Born 1979, Louisville, KY
Lives in Ithaca, NY
“ A significant portion of my time and energy in 2019 went to presenting my one-hour audiovisual work, Contralto…I also premiered several major commissioned works in 2019 including, Passing for dancers, woodwinds, and field recordings at MoMA PS1; Reservoir 1: Preservation for piano and percussion trio (commercial recording out now on Black Truffle Records); Reservoir 2: Intrusion for flautist Claire Chase; Monologue for Nate Wooley; Primers for Yarn/Wire; and most significantly, a 90-minute work for cello and percussion called The Reinvention of Romance. Beyond the financial support provided by the award, the effect it had on my confidence, reputation, and career cannot be overstated as I saw myself transition this year from 'struggling DIY artist' to an established composer/performer with ongoing opportunities. ”
Sarah Hennies is a composer whose work is concerned with a variety of musical, sociopolitical, and psychological issues including queer and trans identity, love, intimacy, psychoacoustics, and percussion. She is primarily a composer of solo and chamber works, however she is also active in improvisation, film, and dance. Her ten years of exploration of the vibraphone has resulted in a body of work that redefined the sound and capabilities of the instrument with works such as Live Fleas (2018), Sisters (2018), Settle (2012), and Gather & Release (2015).
In late 2017 Hennies premiered Contralto, a film exploring transfeminine identity that used aspects of “voice feminization" therapy as artistic material, at ISSUE Project Room in Brooklyn. Contralto featured a cast of transgender women accompanied by a dense and varied live score for string quartet and three percussionists. The work has since been performed and screened around the world at venues and festivals including Bent Frequency, Atlanta; La Sobilla, Verona, Italy; Monday Evening Concerts, Los Angeles; Museum of Contemporary Art, Tucson, AZ; Time-Based Art Festival, Portland Institute for Contemporary Art, Portland; and the Toronto International Film Festival, Toronto, Ontario, Canada.
Hennies has presented her work worldwide, with notable performances at ALICE, Copenhagen, Denmark; Café Oto, London, United Kingdom; Edition Festival, Stockholm, Sweden; Festival Cable, Nantes, France; Le Guess Who festival, Utrecht, Netherlands; O' Art Space, Milan, Italy; OBEY Convention, Halifax, Nova Scotia, Canada; and send + receive, Winnipeg, Manitoba, Canada. As a composer, she has received commissions from Bearthoven, New York; Bent Duo, New York; Cristian Alvear, Santiago, Chile; Claire Chase, New York; R. Andrew Lee, Denver; LIMINAR, Mexico City, Mexico; The Living Earth Show, San Francisco; Qubit Music, New York; The Thin Edge New Music Collective, Toronto, Ontario, Canada; Two-Way Street, Knoxville, TN; and Yarn/Wire, New York. Hennies is a member of the improvised music group Meridian with Tim Feeney and Greg Stuart; a duo with sound and performance artist Jason Zeh; and the Queer Percussion Research Group with Jerry Pergolesi, Bill Solomon, and Jennifer Torrence.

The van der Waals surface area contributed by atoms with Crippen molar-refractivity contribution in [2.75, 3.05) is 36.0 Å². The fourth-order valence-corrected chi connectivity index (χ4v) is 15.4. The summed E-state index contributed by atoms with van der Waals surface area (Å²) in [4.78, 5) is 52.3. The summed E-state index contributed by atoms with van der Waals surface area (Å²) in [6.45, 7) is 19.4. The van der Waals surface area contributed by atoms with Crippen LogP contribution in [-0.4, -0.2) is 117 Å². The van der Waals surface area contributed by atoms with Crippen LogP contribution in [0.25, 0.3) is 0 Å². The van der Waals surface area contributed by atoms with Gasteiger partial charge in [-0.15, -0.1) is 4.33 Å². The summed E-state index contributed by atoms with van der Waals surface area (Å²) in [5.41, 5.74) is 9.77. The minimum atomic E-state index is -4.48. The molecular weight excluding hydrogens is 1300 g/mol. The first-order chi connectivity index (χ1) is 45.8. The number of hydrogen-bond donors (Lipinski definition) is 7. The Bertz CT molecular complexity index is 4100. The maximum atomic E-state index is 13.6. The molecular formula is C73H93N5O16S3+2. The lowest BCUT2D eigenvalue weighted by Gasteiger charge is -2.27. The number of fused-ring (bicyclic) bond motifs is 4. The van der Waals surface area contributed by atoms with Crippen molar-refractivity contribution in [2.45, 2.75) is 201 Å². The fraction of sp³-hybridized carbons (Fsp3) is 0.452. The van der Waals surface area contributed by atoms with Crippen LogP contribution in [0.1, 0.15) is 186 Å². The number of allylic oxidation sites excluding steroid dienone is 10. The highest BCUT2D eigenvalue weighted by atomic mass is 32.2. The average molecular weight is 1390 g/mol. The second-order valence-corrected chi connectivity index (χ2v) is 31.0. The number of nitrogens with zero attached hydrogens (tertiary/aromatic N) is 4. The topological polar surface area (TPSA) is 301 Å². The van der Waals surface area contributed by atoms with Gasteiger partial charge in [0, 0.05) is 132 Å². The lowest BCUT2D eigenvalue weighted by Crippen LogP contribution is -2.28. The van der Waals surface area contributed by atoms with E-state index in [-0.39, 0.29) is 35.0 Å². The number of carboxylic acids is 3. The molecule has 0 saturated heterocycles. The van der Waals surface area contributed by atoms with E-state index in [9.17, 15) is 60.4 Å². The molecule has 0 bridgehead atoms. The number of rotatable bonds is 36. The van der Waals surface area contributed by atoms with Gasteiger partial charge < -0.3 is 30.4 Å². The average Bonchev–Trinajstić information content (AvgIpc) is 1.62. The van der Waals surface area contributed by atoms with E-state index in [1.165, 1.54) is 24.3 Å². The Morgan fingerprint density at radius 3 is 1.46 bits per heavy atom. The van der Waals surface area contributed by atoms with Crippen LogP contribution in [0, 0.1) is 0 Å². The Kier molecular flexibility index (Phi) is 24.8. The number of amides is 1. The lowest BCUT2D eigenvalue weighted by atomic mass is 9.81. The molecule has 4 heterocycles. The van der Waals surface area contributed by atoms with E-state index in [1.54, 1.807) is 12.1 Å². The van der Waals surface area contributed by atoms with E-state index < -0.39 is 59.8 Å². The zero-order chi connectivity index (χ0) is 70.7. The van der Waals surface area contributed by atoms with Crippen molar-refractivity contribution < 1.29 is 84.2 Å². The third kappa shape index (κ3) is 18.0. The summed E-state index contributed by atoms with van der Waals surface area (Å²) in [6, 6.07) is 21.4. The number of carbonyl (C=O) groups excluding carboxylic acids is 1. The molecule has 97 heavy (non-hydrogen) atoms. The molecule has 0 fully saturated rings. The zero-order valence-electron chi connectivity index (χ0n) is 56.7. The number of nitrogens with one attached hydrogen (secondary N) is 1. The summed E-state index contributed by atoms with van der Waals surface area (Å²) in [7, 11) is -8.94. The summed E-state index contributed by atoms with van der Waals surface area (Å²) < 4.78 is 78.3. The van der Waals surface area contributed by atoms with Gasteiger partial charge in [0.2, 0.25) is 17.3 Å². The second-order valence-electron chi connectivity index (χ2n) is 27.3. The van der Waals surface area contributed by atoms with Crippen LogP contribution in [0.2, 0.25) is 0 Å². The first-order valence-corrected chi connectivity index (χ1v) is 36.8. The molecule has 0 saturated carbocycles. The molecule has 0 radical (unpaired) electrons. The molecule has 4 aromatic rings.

Her work has been supported by the Community Arts Partnership of Tompkins County, a Foundation for Contemporary Arts Emergency Grant, New Music USA, and the New York State Council on the Arts. In 2016 Hennies was awarded a fellowship in music/sound from the New York Foundation for the Arts. She received an M.A. in percussion from the University of California, San Diego. She is self-taught as a composer.
I am an independent artist involved with every aspect of the creation, execution, and dissemination of my work. I compose immersive solo and chamber works that explore identity, intimacy, queerness, and transness by experimenting with timbre, repetition, and endurance. In many works, the repetition of seemingly banal material reveals unusual depth and variety within sounds and the spaces in which they are heard, provoking the audience to notice and ask questions about the peculiar world we inhabit. Informed equally by Western avant-garde composers and 25 years spent in indie/punk bands, my practice occupies a unique space that exists comfortably between the worlds of academia and “underground" music.
I am transgender, and while my work often does not overtly address trans issues, it is intrinsically tied to the trans experience. My work utilizes a performance practice that, through the effort and pain of its actions, produces rich and arresting music. Similarly, by going through the joyful, life-saving process of transition, trans people open themselves to violence, discrimination, and emotional pain. Here lies the essence of both my work and trans identity: a contradiction where joy and pain serve a common purpose through a recognizable yet confounding practice.